Your Old 18-55mm Kit Lens is More Capable Than You Think | Light Stalking

Your Old 18-55mm Kit Lens is More Capable Than You Think

By Russell / March 2, 2017

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Still Own Your DSLR's Original 18-55mm Kit Lens?

Ever stopped and wondered why yours went back into its box or found its way into a mailing sack across the country because someone on eBay fancied it instead?
The reason I ask is because you can get some fantastic shots from a perfectly capable kit lens. Just because you don't have the comfort and quality of f/2.8 (or faster) at your disposal should automatically mean a “write-off” for your camera body's first true companion.
Most of us know this, however, being exposed to “flashy gear” across the web and almost endless forum threads discussing why we should ditch our kit lens like the lid of a tin can, means we're now practically “programmed” to want something better.
We scratch around thinking hmm “an f/2.8 would be nice because then I could shoot…” and what's the answer? Okay, it might be that you could shoot low light photos with much sharper results or create a soft and shallow depth of field in your portraits.

pexels-photo-110688 Image by jano gepiga
Alternatively, you could be tempted to jump straight into an 18-200mm because then it's an all-in-one! Except, it's not. The image quality will not be as good and you'll become lazy because now you never have to move your feet, ever!
Your best bet for your first real lens upgrade should almost always be a prime and for APS-C camera users, this is of course, the 50mm f/1.8 aka the nifty fifty. But don't jump in too soon until you've found your style.
Here's why having a mid-zoom kit lens comes with many benefits, some of which you may have overlooked?

1. Excellent Wide Field of View at 18mm for Most Landscape Shooting

Would it be fair to say that after seeing what an ultra-wide lens can achieve we look back at the humble kit lens and think “18mm just isn't wide enough.” Well, more often than not, it's actually a really useful focal length for landscapes – unless of course, you are frequently shooting landscapes.
On day trips and vacations, handled with some care and precision, you really can achieve the photos you want – and don't forget the tripod.

2. A Short-TelePhoto Lens for Portraits

At the 55mm end, the kit lens will perform better than you think due it's abilities to compress the image, therefore making more flattering headshots. On the downside, the depth of field is going to be greater than you'd like, but it's not bad with some clever cropping and composition techniques.

18-55mm kit lens Image by Olaf Grobben

3. Close Focusing Distance

With a focusing distance of around 25cm from in front of your camera's sensor, the kit lens will allow beginners to at least experiment with “macro” shooting.
It's actually a great lens to use for food and product photography too, because you can really get in close to what you're shooting!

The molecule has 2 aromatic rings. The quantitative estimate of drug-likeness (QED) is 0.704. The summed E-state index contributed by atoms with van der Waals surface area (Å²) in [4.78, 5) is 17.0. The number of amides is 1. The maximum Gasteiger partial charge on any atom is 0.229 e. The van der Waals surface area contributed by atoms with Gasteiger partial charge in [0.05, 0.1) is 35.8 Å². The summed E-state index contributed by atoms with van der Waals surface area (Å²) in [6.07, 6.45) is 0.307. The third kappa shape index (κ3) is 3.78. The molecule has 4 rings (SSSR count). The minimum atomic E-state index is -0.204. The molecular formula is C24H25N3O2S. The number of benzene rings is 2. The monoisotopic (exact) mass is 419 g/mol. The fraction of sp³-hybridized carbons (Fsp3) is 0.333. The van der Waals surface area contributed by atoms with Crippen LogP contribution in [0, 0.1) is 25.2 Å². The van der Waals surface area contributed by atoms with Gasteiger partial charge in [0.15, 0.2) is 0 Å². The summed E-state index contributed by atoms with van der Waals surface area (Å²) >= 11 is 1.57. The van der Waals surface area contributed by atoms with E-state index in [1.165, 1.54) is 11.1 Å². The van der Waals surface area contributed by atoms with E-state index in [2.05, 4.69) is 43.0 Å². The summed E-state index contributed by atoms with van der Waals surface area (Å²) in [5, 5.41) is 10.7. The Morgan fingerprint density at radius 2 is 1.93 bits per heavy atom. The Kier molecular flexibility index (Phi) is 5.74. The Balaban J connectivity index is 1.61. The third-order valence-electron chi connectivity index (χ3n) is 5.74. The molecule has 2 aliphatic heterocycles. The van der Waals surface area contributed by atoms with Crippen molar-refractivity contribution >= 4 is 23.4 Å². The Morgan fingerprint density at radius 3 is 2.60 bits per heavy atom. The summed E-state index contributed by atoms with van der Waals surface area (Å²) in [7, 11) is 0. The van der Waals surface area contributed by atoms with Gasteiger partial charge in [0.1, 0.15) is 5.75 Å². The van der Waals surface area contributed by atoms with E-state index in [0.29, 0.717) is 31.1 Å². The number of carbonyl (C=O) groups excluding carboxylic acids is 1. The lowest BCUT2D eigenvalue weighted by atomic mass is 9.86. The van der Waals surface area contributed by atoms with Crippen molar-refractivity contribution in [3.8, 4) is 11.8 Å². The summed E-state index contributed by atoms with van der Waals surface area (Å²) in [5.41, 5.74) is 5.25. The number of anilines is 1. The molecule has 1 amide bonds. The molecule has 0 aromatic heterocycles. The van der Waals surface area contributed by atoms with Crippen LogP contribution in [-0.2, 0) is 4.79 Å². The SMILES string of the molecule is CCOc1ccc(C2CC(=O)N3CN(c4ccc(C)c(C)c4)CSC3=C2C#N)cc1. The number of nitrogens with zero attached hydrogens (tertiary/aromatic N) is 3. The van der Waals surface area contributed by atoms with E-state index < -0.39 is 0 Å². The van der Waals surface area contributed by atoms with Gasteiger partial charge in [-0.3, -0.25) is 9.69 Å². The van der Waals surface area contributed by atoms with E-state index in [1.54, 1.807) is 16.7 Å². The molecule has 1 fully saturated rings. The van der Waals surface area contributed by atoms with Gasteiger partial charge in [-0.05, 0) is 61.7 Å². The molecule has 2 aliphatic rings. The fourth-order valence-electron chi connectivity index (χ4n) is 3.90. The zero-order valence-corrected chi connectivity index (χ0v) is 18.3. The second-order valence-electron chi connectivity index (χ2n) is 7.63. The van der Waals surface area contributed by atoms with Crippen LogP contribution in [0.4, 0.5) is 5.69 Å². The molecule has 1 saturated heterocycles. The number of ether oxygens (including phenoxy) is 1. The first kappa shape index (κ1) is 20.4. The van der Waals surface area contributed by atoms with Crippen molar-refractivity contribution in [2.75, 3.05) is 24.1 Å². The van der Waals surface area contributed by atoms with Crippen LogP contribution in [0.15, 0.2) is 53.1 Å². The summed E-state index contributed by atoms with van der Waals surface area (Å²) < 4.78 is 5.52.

If you find that you're progressively shooting more and more macro photography, you'll then be looking at somewhere around the 105mm or 60mm options for prime macro lenses, but they'll come with a price tag to reflect their build and quality – so be sure…

4. Sharpness is Pretty Excellent on Modern Kit Lenses

With its sweet spot somewhere in the region of f/8-f/11, a kit lens can really give you some sharp images with the correct available lighting setup. Incidentally, excellent apertures for product photography!

5. Vibration Reduction / Image Stabilisation

Having this feature (they're the same, except the former is Nikon and latter, Canon) could potentially mean hand-holding your camera at 18mm with a shutter speed of around 1/20th or even 1/10th sec. and shooting without a blurry outcome.
Excellent for testing out some low light photography skills!

18-55mm kit lens Image by yeniguel

6. Fast Focusing

It's a pretty good attribute of the kit lens – more likely because it's a relatively simple piece of gear compared to more advanced (and expensive) pieces of glass out there.
Actually getting your autofocus to react quickly so's you can take a picture, it's best to focus on contrast/textured areas because the camera will pick these up quicker and lock in, rather than searching endlessly.

7. Weight Benefit

This probably goes without saying but a lighter lens due to simpler technology and the fact the materials are simply lighter – both carrying around with your DSLR and the lens-to-camera-body weight ratio is excellent (in fact, better than heavier lenses in this respect – thus making it easier to hold).

18-55mm kit lens Image by Jéshoots

Keep it as a Spare

If you use a different lens most the time – whether a zoom or prime, you never know when you might need a spare lens…just in case!

Images Shot with my 18-55mm Kit Lens

18-55mm kit lens Image by Russell Goodman

18-55mm kit lens Image by Russell Goodman

18-55mm kit lens Image by Russell Goodman
 


Further Resources

Further Learning

How's your Portrait Photography?
“Creating a Great Portrait is One of THE Most Satisfying Endeavors in Photograph.”

Look no further than this AMAZING eGuide from pro photographer Kent DuFault, who explains how you can go from avoiding people to achieving truly satisfying images!

About the author

    Russell

    Russell is a self-taught photographer who loves travel and capturing life as it unfolds. Having lived in the far east for a few years with some long term travel, this catalyzed his new-found passion for photography. Lifestyle, Food, and Event Photography are areas he enjoys most.

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